Around the world, at least one out of every three women reports being beaten, coerced into sex, or otherwise abused in her lifetime. Usually, the abuser is a member of her own family or someone known to her.
Samia Sarwar’s family didn’t want her to get a divorce. So, they killed her.
In her family’s mind, this was an honour killing. Samia’s crime was that she wanted to leave her husband. It didn’t matter that Samia was trying to escape an abusive marriage. To them, she was shaming family honour.
Honour killings like Samia’s, are rampant in Pakistan, Jordan, Turkey and other Asian and African countries because murderers, who are also family members, go unpunished. In these societies, women are still considered as property of their families and this allows murderers to argue that it’s their religious right to kill for honour.
The United Nations estimates 5,000 women a year die in honour killings. But these numbers are just skimming the surface because honour killings go widely unreported. It is believed that these killings are a “complex, historical phenomenon” rooted in many societies, and reports are showing that honour killings are also prevalent in communities in North America and Europe.
As much as we take our freedom for granted in Canada, there are girls around the world who are killed for wanting to go to university or marry someone they love. Women are also killed because of rumours that they have had extramarital affairs or that they were being flirtatious. In one extreme case, a woman was killed because her husband dreamt she had an affair.
In Samia’s case, it was her uncle and mother who approached Samia and shot her in the head because it was the only way to avenge the dishonour she had brought on the rest of the family. What may be difficult to understand is that the victims’ husbands, fathers or brothers are most often responsible for honour killings. Women rarely get a chance to defend themselves. Even if they do, an accusation of immoral behaviour is shameful enough.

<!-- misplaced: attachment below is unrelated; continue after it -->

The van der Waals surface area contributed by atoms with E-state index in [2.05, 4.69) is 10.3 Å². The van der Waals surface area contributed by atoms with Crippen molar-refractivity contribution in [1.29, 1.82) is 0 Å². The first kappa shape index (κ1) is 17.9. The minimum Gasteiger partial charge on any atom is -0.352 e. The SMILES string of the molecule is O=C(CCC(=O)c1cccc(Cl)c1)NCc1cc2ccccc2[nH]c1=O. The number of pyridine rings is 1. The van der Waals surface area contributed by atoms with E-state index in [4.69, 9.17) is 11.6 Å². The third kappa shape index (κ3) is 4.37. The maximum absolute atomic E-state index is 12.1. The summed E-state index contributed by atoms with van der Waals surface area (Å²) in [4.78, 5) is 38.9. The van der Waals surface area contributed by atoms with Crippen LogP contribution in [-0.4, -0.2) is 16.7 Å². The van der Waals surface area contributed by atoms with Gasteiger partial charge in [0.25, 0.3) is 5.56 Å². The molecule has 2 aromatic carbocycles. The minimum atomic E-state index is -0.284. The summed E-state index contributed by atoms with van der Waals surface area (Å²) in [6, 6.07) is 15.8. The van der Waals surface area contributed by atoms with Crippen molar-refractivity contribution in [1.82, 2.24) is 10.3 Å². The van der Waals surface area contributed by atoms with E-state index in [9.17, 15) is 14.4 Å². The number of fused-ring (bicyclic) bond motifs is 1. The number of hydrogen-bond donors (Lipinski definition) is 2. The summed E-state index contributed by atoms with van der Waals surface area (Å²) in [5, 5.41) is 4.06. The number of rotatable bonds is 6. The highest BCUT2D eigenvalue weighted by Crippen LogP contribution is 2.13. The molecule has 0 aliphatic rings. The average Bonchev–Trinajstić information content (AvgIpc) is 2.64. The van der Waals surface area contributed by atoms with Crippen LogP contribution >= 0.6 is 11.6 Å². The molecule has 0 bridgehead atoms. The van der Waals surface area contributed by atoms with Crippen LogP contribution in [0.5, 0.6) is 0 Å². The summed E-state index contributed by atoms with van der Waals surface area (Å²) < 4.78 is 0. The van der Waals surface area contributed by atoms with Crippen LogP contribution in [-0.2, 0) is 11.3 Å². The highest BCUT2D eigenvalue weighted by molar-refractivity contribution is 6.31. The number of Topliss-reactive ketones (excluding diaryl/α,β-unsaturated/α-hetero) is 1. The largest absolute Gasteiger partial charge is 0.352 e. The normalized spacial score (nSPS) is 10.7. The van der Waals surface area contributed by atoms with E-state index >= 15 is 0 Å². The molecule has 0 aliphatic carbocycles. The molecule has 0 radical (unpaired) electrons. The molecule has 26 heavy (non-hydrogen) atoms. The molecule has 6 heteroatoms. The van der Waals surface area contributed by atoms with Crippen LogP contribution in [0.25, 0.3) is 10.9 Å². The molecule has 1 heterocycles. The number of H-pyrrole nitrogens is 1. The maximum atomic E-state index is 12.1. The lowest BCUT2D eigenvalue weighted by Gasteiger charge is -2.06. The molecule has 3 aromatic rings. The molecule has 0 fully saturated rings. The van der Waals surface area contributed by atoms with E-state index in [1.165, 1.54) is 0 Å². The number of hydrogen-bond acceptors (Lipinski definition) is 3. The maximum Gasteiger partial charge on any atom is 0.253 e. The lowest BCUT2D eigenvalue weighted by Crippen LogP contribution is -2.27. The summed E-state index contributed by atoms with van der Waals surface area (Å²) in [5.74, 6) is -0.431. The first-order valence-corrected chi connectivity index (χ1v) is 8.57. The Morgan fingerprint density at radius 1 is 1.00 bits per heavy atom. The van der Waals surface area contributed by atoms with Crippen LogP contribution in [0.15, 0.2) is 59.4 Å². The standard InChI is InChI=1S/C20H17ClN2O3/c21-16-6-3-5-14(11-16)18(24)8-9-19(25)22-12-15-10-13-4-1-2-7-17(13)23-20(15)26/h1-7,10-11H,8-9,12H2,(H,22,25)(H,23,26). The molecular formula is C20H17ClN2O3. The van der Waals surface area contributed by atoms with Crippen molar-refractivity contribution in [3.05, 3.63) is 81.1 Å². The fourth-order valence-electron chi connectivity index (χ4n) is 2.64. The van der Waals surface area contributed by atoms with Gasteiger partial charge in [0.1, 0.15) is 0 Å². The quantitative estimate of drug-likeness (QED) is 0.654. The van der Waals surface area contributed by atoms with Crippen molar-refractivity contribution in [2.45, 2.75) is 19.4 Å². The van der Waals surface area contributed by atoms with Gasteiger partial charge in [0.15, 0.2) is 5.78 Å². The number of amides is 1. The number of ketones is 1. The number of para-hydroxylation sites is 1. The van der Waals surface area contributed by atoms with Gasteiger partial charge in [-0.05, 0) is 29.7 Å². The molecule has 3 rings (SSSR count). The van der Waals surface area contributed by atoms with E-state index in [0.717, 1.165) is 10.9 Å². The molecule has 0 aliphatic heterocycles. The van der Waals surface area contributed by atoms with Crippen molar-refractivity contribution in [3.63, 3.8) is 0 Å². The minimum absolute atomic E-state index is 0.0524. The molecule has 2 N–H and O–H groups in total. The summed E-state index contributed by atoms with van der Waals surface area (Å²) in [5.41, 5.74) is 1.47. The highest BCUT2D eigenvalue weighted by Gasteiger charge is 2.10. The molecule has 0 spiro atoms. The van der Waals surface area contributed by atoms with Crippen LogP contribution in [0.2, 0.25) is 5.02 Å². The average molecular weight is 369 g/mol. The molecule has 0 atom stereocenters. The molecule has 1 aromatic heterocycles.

In Turkey, the government is debating whether to ban adultery. The law, which was removed in 1996, made it illegal to have an affair outside of marriage. The law was abolished because it “penalized women more than men” but Turkey’s Prime Minister Recep Tayyip Erdogan argues that bringing it back would not hurt women but instead “help protect women from deception.” Yet under this law, women are guilty if they’ve had a one-time affair while men are only convicted if they’ve had a long-term affair.
Last year in Jordan, it was reported that a woman is killed by a male family member every two weeks for “honour”, and one tribal leader retorted, “A woman is like an olive tree. When its branch catches woodworm, it has to be chopped off so that society stays clean and pure.” Later that year, three brothers hacked their two sisters to death with axes to “cleanse the family honour.”
In Jordan, the average sentence for an honour killing is six months imprisonment. Adab Saoud, a Jordanian government official, says honour killings aren’t just about violence against women by men but a cultural problem as well. “Obviously these killings are wrong and against our religion. But it is so hard to understand the extent of the social, cultural and traditional pressures on these men. They are constantly told the family honour is at stake, they are virtually blackmailed.”
Exaggerated domestic violence need not end in honour killings anywhere in the world, and no matter what sort of pressures male family members faced, it still does not begin to explain why Samia Sarwar was shot dead in her lawyer’s office, or why police have yet to lay charges against her killers who, sadly, are her own family members.
For more information about violence against women and honour killings:
If you need help or someone to talk to, call or visit:
Assaulted Women’s Helpline, open 24 hours a day, every day
at 1-866-863-0511 (toll-free) or www.awhl.org
Kids Help Phone, open 24 hours a day, everyday
at 1-800-668-6868 (toll-free) or www.kidshelpphone.ca
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